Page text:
Ever look reality in the face?
It’s when you look in the mirror and you are completely honest with yourself.
You might indeed be a bit pudgy. Being a spring chicken was a season or two ago. And that hair — what you have left — is greying.
But if you’re honest you’re probably doing fine. It is clear, however, that for the past several years perhaps you’ve been living a semi-fantasy world. That said there is nothing really wrong with reality and you’re adjusting to it according. After all, it can’t be 1974 forever, right?
It’s too bad that Manteca collectively doesn’t take a good hard look in the mirror.
At 99 years of age the City of Manteca has its share of warts and winkles. All in all it’s not bad.
But there is one fantasy world we are living in that our denial is so great that it will lead us down the same path of many other California cities that have become unlivable for honest, hardworking people. That fantasy? That everyone should be able to secure a head of household job that given the cost of living in close orbit to the pricey Bay Area is a fulltime job making $30 an hour with full benefits and being able to live in at least a semi-McMansion.
The reality is there will never be enough $30 an hour jobs generated in Manteca, Lathrop, Tracy, or anywhere in the Northern San Joaquin Valley that’s being economically annexed by the Bay Area economy.
A $30 an hour job would gross $62,400 a year. It would allow the comfortable renting of a decent two bedroom apartment or small older home. With a bit of sacrifice and financial discipline you could buy an existing home.
The best paying average distribution job , the sector of the economy with the most growth and promise, pays $15. There are those that pay more — and significantly so in the case of Ford Motor Company’s Small Parts Distribution Center in Manteca — and there are those barely above minimum wage or are subject to wave employment such as Amazon where they will work for eight or so weeks as temp workers, be laid off, and then rehired in an ongoing vicious cycle.
Blame what you want — healthcare costs, cut-throat retail competition, greedy corporate America or any other boogeyman — but the reality is just that, reality.
As things stand now we have 9,700 affordable housing units coming down the pike that will be secured by those primarily with higher paying Bay Area jobs. There is nothing inherently wrong about that on the surface given people have to live somewhere. But just as they are being squeezed out of the Bay Area where they work so will people working in Manteca be forced to live elsewhere.
The writing on the wall has been there so long that it can almost be classified as ancient petroglyphs.
Against that backdrop, Manteca’s general plan is up for its 10-year state mandated update.
What if this time around instead of doing the same-old, same-old general plan designed to serve as a blueprint for growth to meet the bare minimum state requirements Manteca stepped up to the plate.
There is plenty of affordable housing for Bay Area workers and move-up valley buyers in various stages of the approval process. And while the city has “adequate” area on maps colored for apartments no one can live in colored paper. It costs $200,000 today to build one apartment unit in Manteca once construction costs, land, infrastructure, as well as city development and growth fees are tossed in the mix. Banks are leery to lend such sums of money that can run as high as $30 million for a 150-unit complex given it can take a good 13 years before such property is considered financially out of the woods in terms of paying down the loan.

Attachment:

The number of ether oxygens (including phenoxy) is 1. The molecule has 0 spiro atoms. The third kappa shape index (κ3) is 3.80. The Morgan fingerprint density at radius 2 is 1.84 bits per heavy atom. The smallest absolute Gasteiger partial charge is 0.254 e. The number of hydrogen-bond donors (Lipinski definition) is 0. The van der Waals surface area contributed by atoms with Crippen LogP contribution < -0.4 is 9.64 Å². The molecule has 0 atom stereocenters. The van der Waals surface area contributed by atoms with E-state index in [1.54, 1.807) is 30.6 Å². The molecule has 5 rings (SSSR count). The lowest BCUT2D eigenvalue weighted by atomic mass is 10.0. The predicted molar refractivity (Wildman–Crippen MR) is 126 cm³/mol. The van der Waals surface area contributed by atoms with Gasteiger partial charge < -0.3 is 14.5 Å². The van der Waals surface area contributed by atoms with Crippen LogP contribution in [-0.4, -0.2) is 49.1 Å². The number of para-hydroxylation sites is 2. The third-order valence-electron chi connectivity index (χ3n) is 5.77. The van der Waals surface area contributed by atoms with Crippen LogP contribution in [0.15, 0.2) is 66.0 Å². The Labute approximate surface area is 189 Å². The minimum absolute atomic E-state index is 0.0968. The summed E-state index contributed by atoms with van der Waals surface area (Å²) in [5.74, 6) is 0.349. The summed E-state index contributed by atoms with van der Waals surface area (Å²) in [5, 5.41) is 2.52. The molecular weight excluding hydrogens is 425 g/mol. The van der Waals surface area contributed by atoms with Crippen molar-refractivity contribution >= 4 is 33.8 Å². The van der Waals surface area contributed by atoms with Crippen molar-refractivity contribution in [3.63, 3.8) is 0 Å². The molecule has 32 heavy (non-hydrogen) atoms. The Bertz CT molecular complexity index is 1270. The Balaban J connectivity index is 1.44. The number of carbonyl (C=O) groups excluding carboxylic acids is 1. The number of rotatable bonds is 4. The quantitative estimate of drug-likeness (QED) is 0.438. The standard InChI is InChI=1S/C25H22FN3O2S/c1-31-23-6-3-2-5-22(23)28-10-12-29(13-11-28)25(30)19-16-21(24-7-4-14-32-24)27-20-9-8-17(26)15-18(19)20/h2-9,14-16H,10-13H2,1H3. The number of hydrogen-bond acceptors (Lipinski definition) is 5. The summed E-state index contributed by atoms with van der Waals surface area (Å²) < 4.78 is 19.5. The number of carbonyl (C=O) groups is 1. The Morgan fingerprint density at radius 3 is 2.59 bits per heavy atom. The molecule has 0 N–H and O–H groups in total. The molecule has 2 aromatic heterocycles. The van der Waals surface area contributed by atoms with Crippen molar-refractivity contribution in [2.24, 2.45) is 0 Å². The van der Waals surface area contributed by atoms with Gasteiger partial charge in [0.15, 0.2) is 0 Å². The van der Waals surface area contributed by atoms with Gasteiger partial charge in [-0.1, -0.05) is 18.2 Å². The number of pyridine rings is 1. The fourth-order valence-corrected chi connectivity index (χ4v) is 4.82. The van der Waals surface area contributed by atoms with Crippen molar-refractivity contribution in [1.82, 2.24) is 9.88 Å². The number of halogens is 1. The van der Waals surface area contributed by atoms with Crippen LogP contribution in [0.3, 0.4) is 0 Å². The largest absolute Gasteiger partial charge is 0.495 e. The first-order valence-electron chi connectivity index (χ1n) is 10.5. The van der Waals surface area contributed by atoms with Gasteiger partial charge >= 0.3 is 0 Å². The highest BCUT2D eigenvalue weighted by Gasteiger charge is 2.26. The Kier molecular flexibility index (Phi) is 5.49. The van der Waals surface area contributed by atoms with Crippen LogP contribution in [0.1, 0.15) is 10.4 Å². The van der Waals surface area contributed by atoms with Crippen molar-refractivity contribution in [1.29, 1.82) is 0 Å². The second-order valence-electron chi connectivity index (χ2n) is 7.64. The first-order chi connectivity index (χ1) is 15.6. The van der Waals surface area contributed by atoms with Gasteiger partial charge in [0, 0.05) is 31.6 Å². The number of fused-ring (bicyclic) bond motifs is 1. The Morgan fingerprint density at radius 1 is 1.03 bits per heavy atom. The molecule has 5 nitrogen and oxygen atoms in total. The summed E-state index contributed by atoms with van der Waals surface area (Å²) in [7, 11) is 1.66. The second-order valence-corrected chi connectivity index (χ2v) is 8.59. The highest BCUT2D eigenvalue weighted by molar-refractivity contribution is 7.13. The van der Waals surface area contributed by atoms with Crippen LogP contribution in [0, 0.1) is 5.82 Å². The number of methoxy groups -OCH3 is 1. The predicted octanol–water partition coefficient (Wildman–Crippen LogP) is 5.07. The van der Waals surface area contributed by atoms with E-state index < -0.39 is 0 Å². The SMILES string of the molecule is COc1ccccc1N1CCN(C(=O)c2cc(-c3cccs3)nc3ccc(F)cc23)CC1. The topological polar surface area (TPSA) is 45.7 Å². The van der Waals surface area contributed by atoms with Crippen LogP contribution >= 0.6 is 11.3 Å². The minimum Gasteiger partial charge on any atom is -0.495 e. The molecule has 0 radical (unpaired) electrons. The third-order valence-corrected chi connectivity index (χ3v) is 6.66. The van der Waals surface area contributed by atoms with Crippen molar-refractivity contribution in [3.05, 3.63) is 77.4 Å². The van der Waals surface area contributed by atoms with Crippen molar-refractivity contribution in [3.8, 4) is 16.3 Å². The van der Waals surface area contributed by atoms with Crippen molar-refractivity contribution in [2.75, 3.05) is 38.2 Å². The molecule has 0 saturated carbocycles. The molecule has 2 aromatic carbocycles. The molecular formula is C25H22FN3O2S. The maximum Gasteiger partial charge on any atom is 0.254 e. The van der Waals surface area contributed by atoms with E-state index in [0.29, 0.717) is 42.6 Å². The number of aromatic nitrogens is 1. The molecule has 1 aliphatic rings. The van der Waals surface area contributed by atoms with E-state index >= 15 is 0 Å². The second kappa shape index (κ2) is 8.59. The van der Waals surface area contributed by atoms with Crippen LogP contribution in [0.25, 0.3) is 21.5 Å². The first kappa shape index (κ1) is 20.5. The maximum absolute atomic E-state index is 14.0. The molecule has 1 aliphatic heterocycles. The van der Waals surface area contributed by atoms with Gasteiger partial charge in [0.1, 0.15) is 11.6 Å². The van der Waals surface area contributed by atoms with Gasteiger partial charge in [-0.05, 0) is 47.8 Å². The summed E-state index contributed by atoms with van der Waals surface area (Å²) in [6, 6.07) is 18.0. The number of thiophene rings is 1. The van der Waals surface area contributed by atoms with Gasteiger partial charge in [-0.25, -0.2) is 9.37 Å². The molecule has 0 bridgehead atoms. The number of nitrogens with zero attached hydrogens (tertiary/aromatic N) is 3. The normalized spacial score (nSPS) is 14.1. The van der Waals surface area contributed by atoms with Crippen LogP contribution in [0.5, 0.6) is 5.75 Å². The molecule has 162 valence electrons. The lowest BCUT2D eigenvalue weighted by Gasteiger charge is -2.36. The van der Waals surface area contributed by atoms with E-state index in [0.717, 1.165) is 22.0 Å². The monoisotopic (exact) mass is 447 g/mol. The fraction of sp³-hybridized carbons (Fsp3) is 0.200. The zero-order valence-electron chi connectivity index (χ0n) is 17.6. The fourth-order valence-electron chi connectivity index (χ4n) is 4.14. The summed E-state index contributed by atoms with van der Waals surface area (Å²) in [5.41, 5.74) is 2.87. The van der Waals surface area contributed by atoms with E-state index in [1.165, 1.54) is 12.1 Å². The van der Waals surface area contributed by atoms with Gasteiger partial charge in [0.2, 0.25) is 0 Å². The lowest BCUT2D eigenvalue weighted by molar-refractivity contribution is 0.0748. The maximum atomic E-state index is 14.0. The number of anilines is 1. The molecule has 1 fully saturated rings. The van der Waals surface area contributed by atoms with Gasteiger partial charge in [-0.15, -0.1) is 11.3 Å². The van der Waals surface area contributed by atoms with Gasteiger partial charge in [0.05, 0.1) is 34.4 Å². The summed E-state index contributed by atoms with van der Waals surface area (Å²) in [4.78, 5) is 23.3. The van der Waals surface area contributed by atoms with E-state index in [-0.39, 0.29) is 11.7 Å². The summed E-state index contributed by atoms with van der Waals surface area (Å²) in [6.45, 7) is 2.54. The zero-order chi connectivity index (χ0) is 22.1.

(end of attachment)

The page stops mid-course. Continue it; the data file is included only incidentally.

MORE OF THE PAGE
What is needed to take care of most people with Manteca jobs — as well as jobs in nearby valley communities — are smaller, higher density free standing homes. They may be row houses with common space or a version of what Raymus Homes built on Mikey Place. They could be 1,100-square-foot homes with carports on 3,000-square-foot lots. They could be cluster patio homes where four units share some common walls.
There are a variety of non-cookie cutter housing options that would work much more effectively than apartment complexes given financing issues and the higher costs associated with such type of attached housing.
While you can’t make such housing exclusively available to local workers, it is clear those forced out of the Bay Area housing market for the most part can afford most of the 9,700 homes that will be built and would likely steer clear of smaller homes.
Manteca needs to sit down with builders and developers and devise a zoning that has specific rules designed to make such housing feasible and more affordable. A two-car garage costs much more money than a two-car carport. Two homes on 6,000 square feet reduces land costs and it also reduces infrastructure costs per running mile.
We know what a consultant will do if they are not given specific instructions. Manteca will have a new general plan that reads just like every other city’s general plan in the Central Valley.
The next 10 years will be pivotal given the city could easily add 25,000 people to hit the 100,000 population mark.
That is why we need a general plan that is valley centric while addressing what essentially are the affordable housing needs of San Jose, Pleasanton, and Livermore.